Another BCS controversy building, Meyer's Ohio State prospects; more
Barring an upset, should Alabama or Oklahoma State play LSU for the title?
Urban Meyer would be perfect for OSU, but can he duplicate his Florida success?
Plus, reception to the revised Mandel Plan, cause of kicking woes, and more mail
|The Mandel Initiative|
|CBS sideline reporter Tracy Wolfson joins the show to preview Arkansas-LSU and Alabama-Auburn. Stewart and Mallory talk upsets, Heisman and answer your listener mail.|
In the 13 years of the BCS, there have been only five occasions when we were reasonably certain the correct two teams played in the championship game. This isn't shaping up to be the sixth.
There were controversies that were unavoidable (USC, Oklahoma and Auburn all going undefeated in 2004), unacceptable (Nebraska getting in after losing its last game of the 2001 season 62-36), unexplainable (Florida State getting in a year earlier despite losing to No. 3 Miami, which itself lost to No. 4 Washington) and uncomfortable (the three-way, Big 12 South puzzle of 2008).
This year looks like it's shaping up to be a mix of both unavoidable and uncomfortable.
Stewart, how could a potential Alabama victory over LSU at a neutral site trump a LSU win AT Alabama? Isn't it time we put a clause in the BCS formula that HEAVILY weighs conference championships? If you can't win your conference, you should NOT be allowed to play in the national championship game.
-- Chris, Katy, Texas
Why is everybody discounting the possibility of Oklahoma State playing in the title game? Right now it's No. 2 in the computer polls and, while I have no idea what the computers will say in two weeks, isn't there a chance it could leapfrog Alabama if anti-rematch sentiment pulls them closer in the human polls?
-- Corey, Nashville
The BCS commissioners considered adding just such a clause after the aforementioned 2001 Nebraska situation. They didn't, in part because not all conferences determine their champions the same way (some have title games, some don't), but also because they didn't want to rule out the very plausible possibility that the best two teams in a given year might play in the same conference. I've felt that way about LSU and Alabama since late September, and I feel the same way today. If the goal is to pit the two best teams in the country at the end of the season, conference affiliation or a previous meeting really shouldn't trump that.
However, as I've said many times, there's a difference between "best" and "most deserving." No one could argue that LSU, probably even at 12-1, would be one of the two most deserving. But is Alabama the other? Before last weekend I felt fairly certain someone else would assume that title, even writing last week about Oklahoma's potentially superior resume. But then the Sooners lost to Baylor. Oklahoma State, the team OU would have needed to beat for its signature win, lost to Iowa State. Oregon went down too. It may now be that the Tide are both the second-best and second-most deserving, conference title be damned.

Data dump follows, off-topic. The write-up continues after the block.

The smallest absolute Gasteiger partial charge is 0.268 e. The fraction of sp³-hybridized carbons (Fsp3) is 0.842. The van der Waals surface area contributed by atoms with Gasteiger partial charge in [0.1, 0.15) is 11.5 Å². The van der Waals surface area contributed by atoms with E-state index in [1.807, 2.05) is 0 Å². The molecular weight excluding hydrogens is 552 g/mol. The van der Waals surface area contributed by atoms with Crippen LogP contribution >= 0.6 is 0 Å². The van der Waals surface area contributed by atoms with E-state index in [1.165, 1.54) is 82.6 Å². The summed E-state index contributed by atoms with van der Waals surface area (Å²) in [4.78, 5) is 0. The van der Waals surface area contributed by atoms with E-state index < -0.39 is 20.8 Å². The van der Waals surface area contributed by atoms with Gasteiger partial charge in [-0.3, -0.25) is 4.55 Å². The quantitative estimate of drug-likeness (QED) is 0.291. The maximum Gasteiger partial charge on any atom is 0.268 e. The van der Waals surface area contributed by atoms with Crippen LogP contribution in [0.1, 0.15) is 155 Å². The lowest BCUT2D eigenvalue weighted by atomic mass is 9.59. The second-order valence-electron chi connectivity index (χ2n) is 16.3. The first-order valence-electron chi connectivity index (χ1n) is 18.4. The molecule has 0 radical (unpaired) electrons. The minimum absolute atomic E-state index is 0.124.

Outside of the SEC Three, the only other legitimate contender remains Oklahoma State, which will move back up to No. 3 next week if LSU beats No. 3 Arkansas. (The lesson here: If you're going to lose, lose the same week everyone else does.) The computers love the Cowboys, ranking them second behind LSU. Their resume (provided they beat Oklahoma) will not include a win over a team ranked as highly as Arkansas, but will include more wins over current BCS Top 25 teams (four) than Alabama (three).
Yet as much as the public may loathe the idea of a championship game rematch or a team reaching the game without winning its conference, at some point common sense comes into play. I've defended Oklahoma State's defense in the past, but c'mon -- it's not remotely the same caliber as Alabama's. If Iowa State can run right over the Cowboys, as it did in overtime last week, imagine what the Tide's or Tigers' running backs would do. I find a hard time believing the voters will elevate Oklahoma State with the image of Brandon Weeden throwing that dagger pick so fresh in their minds, but let's see what happens if Oklahoma State throttles Oklahoma. It could make for a heated -- and uncomfortable -- 11th-hour debate.
Is Urban Meyer going to come to Columbus to save us or not?
-- Buckeye Nation, Columbus, Ohio
It sure looks that way. But as you know, Meyer has a thing for changing his mind, sometimes more than once. I'd wait for the actual news conference to be sure (and even then maybe wait a few days).
Can Urban Meyer realistically win in the Big Ten with Ohio State? It is usually Ohio State, head-and-shoulders above the rest of the Big Ten, but the Rich Rodriguez experiment didn't go well at Michigan.
-- Carson, Phoenix